A deep understanding of the nuances of air quality regulations and permitting issues is critical to keeping facilities safe, operational and in compliance. This can be a daunting task when a project faces a range of regulations and permitting requirements — as well as the goal to keep a project moving forward seamlessly.

One unique solution that supports permit applications for the construction or modification of facilities is air dispersion modeling. A modeling assessment evaluates the estimated emissions, supports the air permit application and predicts ambient air impacts from the facility’s emission sources. Air dispersion modeling can identify impacts from contaminants and assist in developing effective strategies to minimize impacts, allowing owners and operators to secure the necessary permits while meeting construction schedules. It is a streamlined method to determine whether a project will have significant adverse impacts on the air quality, soils, vegetation, visibility or growth in the surrounding areas. An experienced air dispersion modeler can establish an effective permitting strategy and smooth permitting process, while saving the client’s time and money.

Rather than installing a monitor at the site — a lengthy and costly process — to determine the emitted concentration for a specific pollutant from a facility, an air dispersion model relies on mathematical formulations to characterize the atmospheric processes that disperse a pollutant emitted by a facility source. The model takes emissions and meteorological inputs and uses them to predict concentrations at selected downwind receptor locations. These models are then used to determine compliance with National Ambient Air Quality Standards and other regulatory or state requirements.

On a recent project, our team completed an air dispersion modeling analysis to assess the deposition impacts of per- and polyfluoroalkyl substances (PFAS) from three proposed aerators for leachate treatment ponds at a landfill. During the review of the permit application, a regulatory agency wanted to quantify any impacts of PFAS deposition from aerator operation on a lake about 2,700 feet southeast of the treatment ponds. We used AERMOD — a steady-state air dispersion model approved by the U.S. Environmental Protection Agency — to estimate downwind ground-level concentrations from multiple sources using detailed meteorological data. The modeling analysis showed that PFAS testing at the lake was not necessary since PFAS impacts from the aerators would be minimal.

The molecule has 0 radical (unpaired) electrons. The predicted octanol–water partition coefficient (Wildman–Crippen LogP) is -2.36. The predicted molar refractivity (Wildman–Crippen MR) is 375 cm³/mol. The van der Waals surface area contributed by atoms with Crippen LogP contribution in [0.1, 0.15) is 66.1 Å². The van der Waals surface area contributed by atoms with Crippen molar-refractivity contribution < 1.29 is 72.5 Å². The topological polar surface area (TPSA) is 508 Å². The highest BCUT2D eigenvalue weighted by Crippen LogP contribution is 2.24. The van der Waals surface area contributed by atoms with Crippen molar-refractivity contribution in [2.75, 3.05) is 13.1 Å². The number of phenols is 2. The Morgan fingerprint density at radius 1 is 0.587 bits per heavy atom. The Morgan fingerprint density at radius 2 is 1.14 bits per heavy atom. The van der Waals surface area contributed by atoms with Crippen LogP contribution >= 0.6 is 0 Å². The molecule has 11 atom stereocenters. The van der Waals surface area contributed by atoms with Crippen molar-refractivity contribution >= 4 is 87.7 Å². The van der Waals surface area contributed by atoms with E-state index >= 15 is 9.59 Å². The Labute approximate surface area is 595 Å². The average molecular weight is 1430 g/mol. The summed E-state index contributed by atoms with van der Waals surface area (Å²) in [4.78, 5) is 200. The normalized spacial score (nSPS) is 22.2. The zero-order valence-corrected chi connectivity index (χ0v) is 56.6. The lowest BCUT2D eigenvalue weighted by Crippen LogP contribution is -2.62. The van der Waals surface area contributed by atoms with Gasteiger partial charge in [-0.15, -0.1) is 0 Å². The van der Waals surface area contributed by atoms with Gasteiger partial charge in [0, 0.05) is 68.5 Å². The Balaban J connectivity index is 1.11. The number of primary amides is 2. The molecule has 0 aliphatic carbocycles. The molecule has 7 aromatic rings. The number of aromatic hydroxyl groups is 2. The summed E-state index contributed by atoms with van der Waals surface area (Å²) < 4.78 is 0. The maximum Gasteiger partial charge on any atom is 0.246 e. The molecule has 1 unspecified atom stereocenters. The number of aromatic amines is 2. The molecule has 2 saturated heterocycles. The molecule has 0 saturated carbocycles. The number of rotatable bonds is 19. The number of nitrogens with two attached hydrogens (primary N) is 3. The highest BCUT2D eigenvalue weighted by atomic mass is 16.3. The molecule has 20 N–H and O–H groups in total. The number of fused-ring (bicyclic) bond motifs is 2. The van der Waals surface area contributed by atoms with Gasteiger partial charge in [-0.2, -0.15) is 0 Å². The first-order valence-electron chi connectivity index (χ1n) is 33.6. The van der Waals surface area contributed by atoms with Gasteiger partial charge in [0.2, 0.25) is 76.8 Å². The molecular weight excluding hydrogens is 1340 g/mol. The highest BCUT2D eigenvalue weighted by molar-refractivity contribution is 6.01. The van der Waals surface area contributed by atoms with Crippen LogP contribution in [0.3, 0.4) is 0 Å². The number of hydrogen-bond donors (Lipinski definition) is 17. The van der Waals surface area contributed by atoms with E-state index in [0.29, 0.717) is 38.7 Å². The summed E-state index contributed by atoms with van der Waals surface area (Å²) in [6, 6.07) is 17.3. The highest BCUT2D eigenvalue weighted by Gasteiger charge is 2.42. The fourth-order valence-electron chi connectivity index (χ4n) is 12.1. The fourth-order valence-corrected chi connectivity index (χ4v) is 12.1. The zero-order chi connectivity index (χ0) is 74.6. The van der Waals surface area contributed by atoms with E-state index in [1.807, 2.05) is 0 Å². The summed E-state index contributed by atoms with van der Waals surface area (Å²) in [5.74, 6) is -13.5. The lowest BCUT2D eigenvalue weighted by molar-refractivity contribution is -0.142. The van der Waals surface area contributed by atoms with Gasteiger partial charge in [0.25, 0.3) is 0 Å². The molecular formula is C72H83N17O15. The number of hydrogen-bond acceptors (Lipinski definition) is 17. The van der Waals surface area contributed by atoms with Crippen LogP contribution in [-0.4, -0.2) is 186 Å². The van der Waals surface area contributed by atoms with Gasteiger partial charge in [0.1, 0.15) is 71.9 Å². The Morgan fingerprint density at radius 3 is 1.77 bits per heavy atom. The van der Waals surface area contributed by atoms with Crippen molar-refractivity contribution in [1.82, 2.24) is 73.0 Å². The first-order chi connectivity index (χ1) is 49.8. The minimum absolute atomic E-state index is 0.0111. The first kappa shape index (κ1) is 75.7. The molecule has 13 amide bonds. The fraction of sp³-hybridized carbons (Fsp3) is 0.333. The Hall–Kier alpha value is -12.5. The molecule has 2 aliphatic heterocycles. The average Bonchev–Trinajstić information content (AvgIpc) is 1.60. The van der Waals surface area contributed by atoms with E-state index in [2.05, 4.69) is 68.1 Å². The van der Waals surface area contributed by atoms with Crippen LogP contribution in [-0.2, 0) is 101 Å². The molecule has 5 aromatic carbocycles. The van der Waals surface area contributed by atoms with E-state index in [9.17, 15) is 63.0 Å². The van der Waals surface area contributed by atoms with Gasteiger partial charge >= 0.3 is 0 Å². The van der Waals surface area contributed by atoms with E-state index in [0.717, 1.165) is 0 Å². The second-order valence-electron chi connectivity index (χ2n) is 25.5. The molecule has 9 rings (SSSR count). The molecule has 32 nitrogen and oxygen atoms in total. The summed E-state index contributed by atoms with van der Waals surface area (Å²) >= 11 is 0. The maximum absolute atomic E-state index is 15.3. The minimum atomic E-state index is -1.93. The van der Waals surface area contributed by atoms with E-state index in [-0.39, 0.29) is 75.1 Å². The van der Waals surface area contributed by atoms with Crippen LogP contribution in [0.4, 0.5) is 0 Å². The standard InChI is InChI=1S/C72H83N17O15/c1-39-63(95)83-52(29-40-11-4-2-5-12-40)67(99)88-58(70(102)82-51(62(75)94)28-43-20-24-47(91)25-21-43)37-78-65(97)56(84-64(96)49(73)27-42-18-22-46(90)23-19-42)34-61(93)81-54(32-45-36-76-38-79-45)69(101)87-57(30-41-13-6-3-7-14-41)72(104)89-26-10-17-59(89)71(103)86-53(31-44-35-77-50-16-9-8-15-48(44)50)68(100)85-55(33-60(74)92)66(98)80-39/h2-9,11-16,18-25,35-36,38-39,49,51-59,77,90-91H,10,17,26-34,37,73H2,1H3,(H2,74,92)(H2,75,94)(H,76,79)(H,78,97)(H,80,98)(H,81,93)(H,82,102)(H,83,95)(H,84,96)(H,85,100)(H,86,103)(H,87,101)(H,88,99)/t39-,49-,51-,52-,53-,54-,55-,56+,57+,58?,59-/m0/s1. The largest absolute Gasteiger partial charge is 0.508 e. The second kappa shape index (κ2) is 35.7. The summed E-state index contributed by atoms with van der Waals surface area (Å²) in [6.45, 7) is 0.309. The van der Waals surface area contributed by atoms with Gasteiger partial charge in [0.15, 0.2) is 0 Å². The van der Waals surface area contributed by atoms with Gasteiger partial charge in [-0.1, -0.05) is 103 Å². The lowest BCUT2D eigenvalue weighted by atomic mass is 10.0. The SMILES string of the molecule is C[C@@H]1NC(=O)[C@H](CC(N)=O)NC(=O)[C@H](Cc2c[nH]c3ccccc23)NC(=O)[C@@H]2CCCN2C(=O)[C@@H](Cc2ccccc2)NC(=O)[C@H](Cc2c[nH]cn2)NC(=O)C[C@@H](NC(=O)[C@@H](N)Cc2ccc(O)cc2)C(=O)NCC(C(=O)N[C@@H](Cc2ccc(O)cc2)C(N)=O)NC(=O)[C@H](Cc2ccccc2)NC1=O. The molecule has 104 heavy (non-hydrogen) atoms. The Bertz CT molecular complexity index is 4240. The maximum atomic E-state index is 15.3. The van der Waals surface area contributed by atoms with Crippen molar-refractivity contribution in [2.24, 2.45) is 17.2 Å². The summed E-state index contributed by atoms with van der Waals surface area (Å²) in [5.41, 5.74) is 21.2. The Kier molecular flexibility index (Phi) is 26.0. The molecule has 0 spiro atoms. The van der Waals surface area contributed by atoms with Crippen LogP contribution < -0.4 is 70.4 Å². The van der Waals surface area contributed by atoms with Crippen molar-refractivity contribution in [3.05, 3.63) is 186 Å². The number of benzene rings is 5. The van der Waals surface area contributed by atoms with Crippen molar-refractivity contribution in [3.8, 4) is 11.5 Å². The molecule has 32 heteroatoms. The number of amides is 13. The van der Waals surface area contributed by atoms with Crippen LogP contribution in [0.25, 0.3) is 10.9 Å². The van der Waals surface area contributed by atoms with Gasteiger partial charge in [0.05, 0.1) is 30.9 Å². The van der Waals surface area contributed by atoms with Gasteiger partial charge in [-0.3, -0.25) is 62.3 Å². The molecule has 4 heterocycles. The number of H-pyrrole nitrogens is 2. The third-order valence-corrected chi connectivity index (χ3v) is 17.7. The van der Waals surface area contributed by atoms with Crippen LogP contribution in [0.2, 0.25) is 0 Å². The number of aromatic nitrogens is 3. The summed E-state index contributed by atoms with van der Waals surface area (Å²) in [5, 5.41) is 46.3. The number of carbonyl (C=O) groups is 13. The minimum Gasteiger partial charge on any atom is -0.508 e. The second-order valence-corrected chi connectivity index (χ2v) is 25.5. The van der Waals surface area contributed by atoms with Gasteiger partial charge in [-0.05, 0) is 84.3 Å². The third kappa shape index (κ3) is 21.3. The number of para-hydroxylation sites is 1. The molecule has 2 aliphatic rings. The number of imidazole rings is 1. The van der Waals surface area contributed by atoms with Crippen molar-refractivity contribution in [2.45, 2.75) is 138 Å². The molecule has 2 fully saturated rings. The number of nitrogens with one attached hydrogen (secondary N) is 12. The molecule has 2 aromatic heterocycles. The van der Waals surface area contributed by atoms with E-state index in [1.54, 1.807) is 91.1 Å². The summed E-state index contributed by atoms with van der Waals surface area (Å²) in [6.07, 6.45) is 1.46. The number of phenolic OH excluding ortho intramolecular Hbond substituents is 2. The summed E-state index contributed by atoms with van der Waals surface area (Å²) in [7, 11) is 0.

On another project, a major utility needed to identify alternate methods to treat its wastewater streams with less costly and labor-intensive systems. Air dispersion modeling was performed to fully understand the impacts of downdraft spray evaporators. This air dispersion study evaluated the plume and particle dispersion while considering weather patterns. These models often apply the most conservative operational conditions to determine if the selected operating conditions will result in compliance with the modeling thresholds.

Modeling these unique situations expedites the permitting process and provides a baseline to define a project approach. This upfront investment can help owners and operators save time and money without compromising the project schedule.


Ever-changing air quality regulations can create complexities for projects. Experienced air quality teams offer a strong foundation for identifying and executing compliance strategies that address specific project needs.

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Minda Nelson, PE, is an associate environmental engineer at Burns & McDonnell who specializes in air quality permitting and air dispersion modeling. She works closely with industrial and utility clients to acquire operating and construction air permits, while also conducting regulatory interpretations, emission calculations and other critical air permitting issues. Over her 16-year career, she has completed more than 70 air dispersion modeling projects in multiple industries.